The Vernon Davis Foundation and Gallery 85 at Santana Row hosts its bimonthly exhibition featuring local artists on June 27 with guest speaker Barbara Goldstein, former public art director for San Jose.

In addition to the talk by Goldstein, the event will showcase local artists Javier Martinez, Danielle Dufayet, Michael Mastre, Champagne Designz, Nicholas Motley, Lorraine Lawson and more.

Goldstein, as an artist herself as well as the former public art director, will speak about gathering places for art and galleries as a social place for engagement in art within the community.

Event curator Christopher Sicat says he hopes the event will open conversations about art and social identity.

“A lot of times youth are first introduced to art through public artworks, like street art,” Sicat says. 

He added that youth are not necessarily introduced to artwork through galleries, but “Huddle Up” will feature “artists, painters, sculptors and even jewelry makers dealing with the idea of gathering as team members to introduce and help engage youth to art who may not necessarily have those opportunities.”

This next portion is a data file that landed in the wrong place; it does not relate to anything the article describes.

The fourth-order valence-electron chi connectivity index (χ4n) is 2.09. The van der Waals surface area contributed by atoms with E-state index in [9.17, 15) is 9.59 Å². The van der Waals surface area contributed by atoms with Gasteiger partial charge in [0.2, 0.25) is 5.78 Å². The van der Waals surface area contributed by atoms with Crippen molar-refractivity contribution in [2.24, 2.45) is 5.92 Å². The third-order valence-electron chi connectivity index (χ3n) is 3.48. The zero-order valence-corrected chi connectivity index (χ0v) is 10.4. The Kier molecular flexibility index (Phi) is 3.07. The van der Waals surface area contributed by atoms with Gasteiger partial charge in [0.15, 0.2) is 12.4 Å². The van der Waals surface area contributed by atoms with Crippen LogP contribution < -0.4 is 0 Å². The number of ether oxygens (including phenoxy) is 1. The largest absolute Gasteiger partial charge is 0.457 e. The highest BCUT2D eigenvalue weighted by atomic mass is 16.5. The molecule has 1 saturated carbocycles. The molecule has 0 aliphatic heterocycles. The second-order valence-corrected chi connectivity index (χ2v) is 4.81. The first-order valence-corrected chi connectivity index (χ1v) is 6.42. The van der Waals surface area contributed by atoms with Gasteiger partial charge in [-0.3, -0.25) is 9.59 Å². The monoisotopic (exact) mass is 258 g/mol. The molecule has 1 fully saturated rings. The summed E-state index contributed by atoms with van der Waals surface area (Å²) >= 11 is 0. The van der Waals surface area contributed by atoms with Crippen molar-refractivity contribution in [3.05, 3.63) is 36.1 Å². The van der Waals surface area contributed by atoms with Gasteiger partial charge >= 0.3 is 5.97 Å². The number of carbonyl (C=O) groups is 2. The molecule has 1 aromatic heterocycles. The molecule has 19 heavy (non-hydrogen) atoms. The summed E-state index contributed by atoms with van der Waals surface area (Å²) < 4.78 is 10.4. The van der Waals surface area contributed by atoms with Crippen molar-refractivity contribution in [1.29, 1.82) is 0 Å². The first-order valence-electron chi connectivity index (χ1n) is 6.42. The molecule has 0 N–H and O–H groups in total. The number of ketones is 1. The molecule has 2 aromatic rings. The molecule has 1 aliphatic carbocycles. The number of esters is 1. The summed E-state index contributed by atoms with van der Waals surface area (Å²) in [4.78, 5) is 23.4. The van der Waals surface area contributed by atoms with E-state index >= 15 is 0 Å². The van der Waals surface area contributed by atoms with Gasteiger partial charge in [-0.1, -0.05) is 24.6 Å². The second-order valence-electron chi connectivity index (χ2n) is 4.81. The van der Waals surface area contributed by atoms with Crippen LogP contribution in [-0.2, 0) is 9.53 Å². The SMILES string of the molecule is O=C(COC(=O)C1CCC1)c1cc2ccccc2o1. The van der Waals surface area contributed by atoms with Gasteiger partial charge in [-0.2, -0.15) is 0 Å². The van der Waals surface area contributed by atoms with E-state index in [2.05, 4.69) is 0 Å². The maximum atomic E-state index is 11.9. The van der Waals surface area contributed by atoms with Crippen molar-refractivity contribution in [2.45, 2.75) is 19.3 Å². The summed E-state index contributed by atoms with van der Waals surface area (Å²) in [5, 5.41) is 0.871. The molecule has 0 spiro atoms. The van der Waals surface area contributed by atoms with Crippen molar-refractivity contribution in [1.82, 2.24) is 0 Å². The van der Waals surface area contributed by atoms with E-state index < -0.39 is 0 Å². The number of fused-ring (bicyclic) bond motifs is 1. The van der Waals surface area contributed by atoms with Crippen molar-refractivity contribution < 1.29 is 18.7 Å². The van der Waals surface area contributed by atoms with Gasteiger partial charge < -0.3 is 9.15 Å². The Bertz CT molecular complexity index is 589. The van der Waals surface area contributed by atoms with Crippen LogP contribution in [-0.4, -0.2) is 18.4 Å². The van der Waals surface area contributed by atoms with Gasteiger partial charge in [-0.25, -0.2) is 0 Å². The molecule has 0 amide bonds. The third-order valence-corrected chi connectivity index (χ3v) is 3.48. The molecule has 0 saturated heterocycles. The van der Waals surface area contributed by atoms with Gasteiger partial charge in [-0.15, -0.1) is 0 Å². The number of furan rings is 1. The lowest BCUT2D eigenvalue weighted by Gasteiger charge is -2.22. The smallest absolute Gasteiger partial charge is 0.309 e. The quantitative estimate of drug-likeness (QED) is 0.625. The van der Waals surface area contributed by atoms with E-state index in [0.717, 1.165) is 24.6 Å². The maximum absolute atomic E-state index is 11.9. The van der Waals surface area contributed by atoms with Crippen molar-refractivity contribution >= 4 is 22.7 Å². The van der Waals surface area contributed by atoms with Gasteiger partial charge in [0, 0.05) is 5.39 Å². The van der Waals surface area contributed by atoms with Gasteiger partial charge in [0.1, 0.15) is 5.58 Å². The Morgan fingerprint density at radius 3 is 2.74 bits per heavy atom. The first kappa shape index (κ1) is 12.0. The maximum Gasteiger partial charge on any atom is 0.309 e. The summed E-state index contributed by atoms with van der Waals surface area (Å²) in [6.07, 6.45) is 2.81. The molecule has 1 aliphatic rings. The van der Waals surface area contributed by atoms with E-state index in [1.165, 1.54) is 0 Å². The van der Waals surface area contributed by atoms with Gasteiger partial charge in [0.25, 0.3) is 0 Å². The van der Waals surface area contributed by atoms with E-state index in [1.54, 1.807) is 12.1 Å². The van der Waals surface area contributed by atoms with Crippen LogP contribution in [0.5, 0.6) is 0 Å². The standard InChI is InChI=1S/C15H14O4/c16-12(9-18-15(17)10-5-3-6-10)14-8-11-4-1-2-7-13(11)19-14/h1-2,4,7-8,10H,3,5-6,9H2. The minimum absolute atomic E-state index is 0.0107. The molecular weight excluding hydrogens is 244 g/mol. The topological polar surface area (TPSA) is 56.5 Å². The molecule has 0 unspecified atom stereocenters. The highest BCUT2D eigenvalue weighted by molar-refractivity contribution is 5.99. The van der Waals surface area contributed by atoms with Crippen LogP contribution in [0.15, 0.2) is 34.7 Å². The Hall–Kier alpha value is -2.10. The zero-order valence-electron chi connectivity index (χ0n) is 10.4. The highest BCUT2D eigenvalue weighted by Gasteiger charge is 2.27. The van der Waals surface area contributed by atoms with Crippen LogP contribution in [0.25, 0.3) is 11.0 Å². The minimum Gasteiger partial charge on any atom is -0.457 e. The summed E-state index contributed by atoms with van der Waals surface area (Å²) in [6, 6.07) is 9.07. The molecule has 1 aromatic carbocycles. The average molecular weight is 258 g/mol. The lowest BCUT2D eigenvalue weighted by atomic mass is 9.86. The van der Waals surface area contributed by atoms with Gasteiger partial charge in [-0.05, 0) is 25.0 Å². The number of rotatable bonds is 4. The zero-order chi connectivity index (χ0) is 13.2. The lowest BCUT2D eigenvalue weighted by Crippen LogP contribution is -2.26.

Featured sculptor Javier Martinez uses animals for the subjects of his work. Sicat said Martinez falls into the huddle up theme in that animals are often in groupings.

“We look at animals; we see groupings such as a mother duck leading her ducklings,” he says.

Martinez said he is presently working on a series of sculptures that explore the cross synthesis between animal spirits, his local environment and lowrider culture.




“I love the idea of hybrids, mutants and cross pollination,” Martinez stated in an email.

For Gallery 85, Martinez said he will show two pieces:“Galactic 5,” a five legged dog with scrub jay wings, and “Small Kine Cougar Cloud” a cumulus cloud made of cougar heads.

“The idea of the huddle, the group or the cluster is interesting because it becomes about strength in numbers and group consciousness,” Martinez added. “It’s about something bigger that yourself.” 

The Vernon Davis foundation, created by 49ers tight end Vernon Davis, an avid painter, was started as a way to reach out to disadvantaged youth artistically.

Sicat said Davis started this foundation because he had interests in the arts in high school but never pursued it until college when he became an art studio major.

Those who attend the event are asked to donate $20 at the door to further the mission of the foundation.